Vergil also makes a point to contrast Juno to Pallas Athena and Ganymede. He recounts the story of Paris’ Judgement and how Ganymede was carried off as Jupiters cup-bearer instead of herself “manet alta mente… Ganymedis honores, 26-28”. Vergil also recounts how Pallas Athena threw Jupiter’s fire from the sky killing Argives “Pallasne exurere classem… scopuloque infixit acuto, 39-45”. These two recounts of literature show how Juno thought she was being lowered in status as a god. Juno even questioned whether or not she would be worshipped as a result of these two events “Et quisquam numen Iunonis adoret… aris imponet honorem, 48-49 ”. Juno feels that she has to show to everyone including the gods that she has something of value and that value is courage which she attemps to show through fighting a losing battle. Vergil makes sure to point out this result explicitly by saying that the founding of Rome was a long one meaning that eventually Juno would give up and let her enemies go about as the fates choose “This was the beginning of the Latin race, the Alban fathers and the high walls of Rome, 6-7 ”.

In conclusion, it is made obvious that Juno is trying to show her muscle as a higher power both to the Gods and the human race by showing that she is powerful enough to be a major force going against the fates, but that even she is bound to fail…well by fate.


(I know that this paper repeats the topic sentence over and over again, but I couldn't find another way to say it. I feel it's too bogged down as an essay, so I'm interested see some ideological impovements.)

George said...

The rage of Juno is the primary antagonist in the opening stages of the Aeneid. Her vengeful wrath stymies Aeneas at every twist and turn in his quest to found the Roman state. What is the source of this boundless hatred? A beauty pageant, of all things. Juno, after being scorned by the choice of the beauty of Venus over her own, kept this grief close to her heart and lashed out against all those from those who hailed from the same kingdom as Paris, Troy. Aeneas had the unhappy misfortune to be a Trojan, and because “manet alta mente repostum iudicium Paridis spretaeque iniuria formae” (deep in her sould remain judgment of Paris and the outrage to her slighted beauty, 26-27) she devoted her energy towards obliterating the hero. However, a mere contest of physical beauty seems like a very superficial reason to wish death upon an entire race of men. In fact, the Judgment of Paris was not really an assessment of physical beauty at all. Instead of being fair and letting the man choose freely, the goddesses desperately offered Paris great gifts for choosing them. Minerva offered him victory in all future battles, Juno presented him the chance to be king over all men, and Venus guaranteed him the love of any woman that he would choose. Paris chose the woman, Helen, “whose beauty would launch a thousand ships” and left Juno and Minerva scorned. The vast power that Juno promised to Paris is cast aside and shrugged off, meaning that Juno’s sphere of power is not as influential as she would hope. This realization causes her to exacted a bitter revenge on the people of Paris, and even after the loss of many lives and countless miseries Juno’s revenge has not yet been satisfied.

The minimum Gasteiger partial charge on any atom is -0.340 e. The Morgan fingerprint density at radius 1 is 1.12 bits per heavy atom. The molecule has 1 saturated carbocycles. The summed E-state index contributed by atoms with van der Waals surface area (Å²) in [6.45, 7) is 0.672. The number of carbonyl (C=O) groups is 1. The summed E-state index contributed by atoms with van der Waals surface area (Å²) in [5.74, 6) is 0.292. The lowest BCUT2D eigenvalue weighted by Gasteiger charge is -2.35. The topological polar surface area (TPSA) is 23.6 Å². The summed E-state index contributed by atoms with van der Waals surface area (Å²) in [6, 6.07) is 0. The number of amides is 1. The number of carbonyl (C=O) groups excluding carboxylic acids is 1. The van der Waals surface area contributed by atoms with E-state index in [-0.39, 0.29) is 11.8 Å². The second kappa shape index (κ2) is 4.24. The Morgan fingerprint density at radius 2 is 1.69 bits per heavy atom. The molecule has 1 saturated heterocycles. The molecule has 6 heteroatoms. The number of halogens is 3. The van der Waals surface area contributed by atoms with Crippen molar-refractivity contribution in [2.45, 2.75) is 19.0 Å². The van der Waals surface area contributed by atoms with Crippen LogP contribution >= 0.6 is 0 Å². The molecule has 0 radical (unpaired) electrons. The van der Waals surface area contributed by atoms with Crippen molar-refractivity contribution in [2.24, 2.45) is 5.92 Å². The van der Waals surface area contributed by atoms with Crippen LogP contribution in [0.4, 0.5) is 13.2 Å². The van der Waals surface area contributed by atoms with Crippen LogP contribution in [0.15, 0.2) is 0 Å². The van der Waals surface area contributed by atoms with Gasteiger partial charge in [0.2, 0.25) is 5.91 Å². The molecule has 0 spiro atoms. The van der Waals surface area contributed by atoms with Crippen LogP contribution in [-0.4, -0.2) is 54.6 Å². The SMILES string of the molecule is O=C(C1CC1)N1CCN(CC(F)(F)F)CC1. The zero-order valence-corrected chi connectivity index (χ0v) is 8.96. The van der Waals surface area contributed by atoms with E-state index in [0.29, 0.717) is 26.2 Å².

Another cause for Juno’s desire to prevent Aeneas from completing his goal is the decree by the Fates that the Roman nation that the hero will found will one day by the undoing of Carthage, a kingdom that Juno is very fond of. Juno rails against her predetermined destiny and though she knows that nothing can be done to alter the ruling of the Fates, she tries nonetheless to destroy Aeneas. Her frustration fuels her rage and with that wrath Juno is determined to do all she can to overthrow Rome before it is even founded.